Ender figures out a way to sort of unite his group, including Bernard (broken arm kid). School is a series of video games and training exercises for battle. Ender (of course) wins the video game, getting past the giant who no one has ever gotten past by killing him (again woe is me, I’m just like Peter). Ender becomes the first “launchy” (aka newb) to be drafted into an army. He joins the Salamander army under the rule of Bonzo Madrid. He also meets the only girl mentioned to be at the school–Petra. While Bonzo is cruel to Ender, Petra teaches him all she knows. But of course, she’s not very good (eye roll) so Ender soon surpasses her. Ender creates an army of sorts during free play time, teaching the launchies what he has learned with his toon. He uses them to try new manuevers and practice his skills.

Ender eventually disobeys Bonzo’s orders of never firing his weapon during the battles and wins them the battle. Bonzo trades him to the Rat army where he falls under command of “Rose the Nose” and Dink Meeker.  Dink turns out to be a powerful ally and teacher and almost a friend (as close as Ender gets). Dink plants the seed in Ender’s (and my) head that there is more to this school and that the bad guys are actually the teachers. Despite Rose’s rule, Ender continues to teach the launchies during his free time, leading to a battle with the older boys which Ender and the launchies win.

Around the same time, Peter and Valentine decide to be political bloggers (although this is pre-blogging so it wasn’t called that). They feel they can influence this way due to their genius while hiding the fact that they are 10 and 12 years old. Valentine is Demosthenes and Peter is Locke. Valentine has mixed feelings about being powerful due to the fact that it is mostly Peter’s idea. Peter who tortured her and Ender.

Ender starts feeling sad for himself because no one likes him and the school has no point. Luckily Graff solicits Valentine to write Ender a letter to get him back on track. All her previous letters were kept by the teachers. Obviously Ender knows that it was a forced letter, but it still manages to do what Graff intended. Ender also “solves” a section of the video game where he has been stumped.

Ender is made commander of the newly formed Dragon Army. Most of the soldiers in his army are launchies, most notable of them a kid named Bean. Bean is a lot like a young Ender, and Ender uses this to his advantage. Bean is encouraged to think up new creative ideas to use against Ender. He stops using formations and has every platoon working on its own. He wins every battle by a long shot, making him no new friends. When he inevitably beats Bonzo’s stupid army, Bonzo is pissed and corners Ender in the shower (a bit homo-erotic?) despite Dink’s warning to never go anywhere alone. Ender beats Bonzo to a pulp to prove to Bonzo’s friends that he is not to be messed with (similarly to Stilson) and yet again has the “oh no, I’m just like Peter” reaction. Bonzo gets “sent home” and the instructors continue to be hard on Ender and his army sometimes having him fight two armies at a time or twice in one day. Finally Ender figures out that he doesn’t actually have to play their game and instead of actually fighting the battle, he creates a formation to get the mandatory amount of soldiers to the door as fast as he can to end the battle. And in response, he is sent to pre-command school.

The “authorities” have discovered that Locke and Demostrenes are actually children so they decide to just ignore them (I did too). Graff picks up Valentine after school because again Ender is lost and doesn’t want to continue his training. She talks to him and tells him that even though he’s young, he can make a difference and alludes to Peter wanting to rule the world. Ender continues to command school where he meets Mazer Rackham–the hero of the previous bugger invasion–who is going to be his teacher.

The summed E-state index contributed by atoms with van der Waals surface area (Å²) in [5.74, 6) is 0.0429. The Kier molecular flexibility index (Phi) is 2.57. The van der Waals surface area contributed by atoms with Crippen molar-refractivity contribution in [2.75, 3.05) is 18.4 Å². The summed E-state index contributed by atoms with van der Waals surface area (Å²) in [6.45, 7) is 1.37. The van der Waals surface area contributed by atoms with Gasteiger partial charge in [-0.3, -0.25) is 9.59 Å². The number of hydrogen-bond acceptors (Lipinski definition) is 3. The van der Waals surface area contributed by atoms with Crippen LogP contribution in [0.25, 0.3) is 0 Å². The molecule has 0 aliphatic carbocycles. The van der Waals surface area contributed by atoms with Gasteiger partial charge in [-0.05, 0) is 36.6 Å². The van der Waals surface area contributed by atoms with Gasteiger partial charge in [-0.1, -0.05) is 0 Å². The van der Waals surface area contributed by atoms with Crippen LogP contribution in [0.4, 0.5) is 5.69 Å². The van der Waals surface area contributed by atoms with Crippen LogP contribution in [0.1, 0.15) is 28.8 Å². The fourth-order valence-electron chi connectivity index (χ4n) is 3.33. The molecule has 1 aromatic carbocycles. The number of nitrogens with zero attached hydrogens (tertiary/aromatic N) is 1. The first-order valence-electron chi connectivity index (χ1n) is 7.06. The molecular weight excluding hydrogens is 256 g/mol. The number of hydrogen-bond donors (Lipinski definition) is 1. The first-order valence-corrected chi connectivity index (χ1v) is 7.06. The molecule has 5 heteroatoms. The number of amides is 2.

Ender goes through many simulations and learns from Rackham that the buggers are actually insect-like in their behavior. They have a queen who controls their decisions and they move from her. His last simulation is watched by Anderson, Graff and a few others and involves controlling a fleet of Dink, Bean, Petra, Alai and many others. At the sacrifice of many of his fleet, he explodes the planet with the “Little Doctor” (a large scale atomic bomb). After his final exam, he learns that it was not a game and he has just destroyed the entire bugger population. And he also learns that this is not the first time that he has killed. In fact, he already killed Stilson and Bonzo. (He is less distraught over all of this than I think that he should be.)

And then in 20 pages, the book wraps up. He learns that Peter has taken control of the world. He’s not allowed to return so he goes with Valentine on an exploration mission on planets previously inhabited by the buggers. He arrives on one planet to find that it looks identical to the video game that he played back when he was a launchie. When he arrives at the mirror where he was stuck for so long, he removes it to find a bugger’s queen pupa who explains that the buggers communicate mentally and she had been communicating with Ender (obviously he didn’t realize that) and he was communicating back with her since she created this world. (Um, how does that work since he didn’t realize he was communicating to the buggers? And also if he was communicating to them, how did they not know he was going to kill them?) He decides he should make up for destroying their race and takes the queen to find a planet where they could live.

Verdict: 3.5 stars

There are a lot of great things about this book. I was legitimately surprised by the twist in the story. I had thought the whole time that there were not going to actually be any buggers and that the teachers had made them all up. I also thought for a book written in 1985, it has held up shockingly well. The gaming and the Internet (especially the blogging) is very modern and took a surprising amount of forethought.

What I didn’t like was how anti-women the story was. Not only were there only two actual females in the story, they were both portrayed as weak. I found the storyline of Demosthenes and Locke disconnected and irrelevant to the rest of the story. And I found the ending to be wimpy and too quick (although perhaps finding a new home for the buggers is addressed in further books). Also, I found it a little ridiculous that Ender never ever once faltered at all. He was never beaten at anything ever. How realistic is that? And I didn’t understand how there was a mind link between Ender and the buggers. Or maybe just a partial one? I don’t know.

Also it took me a while to write this because I know this is such a hugely popular book. I went back through as I wrote this to review, and there are still gaps in it to me. If you have explanation of it that I missed, I would love to hear it.

Anyway, I have fulfilled my requirement of reading the book before the movie comes out. I’ll rehash and compare similarities and differences after I see it. 🙂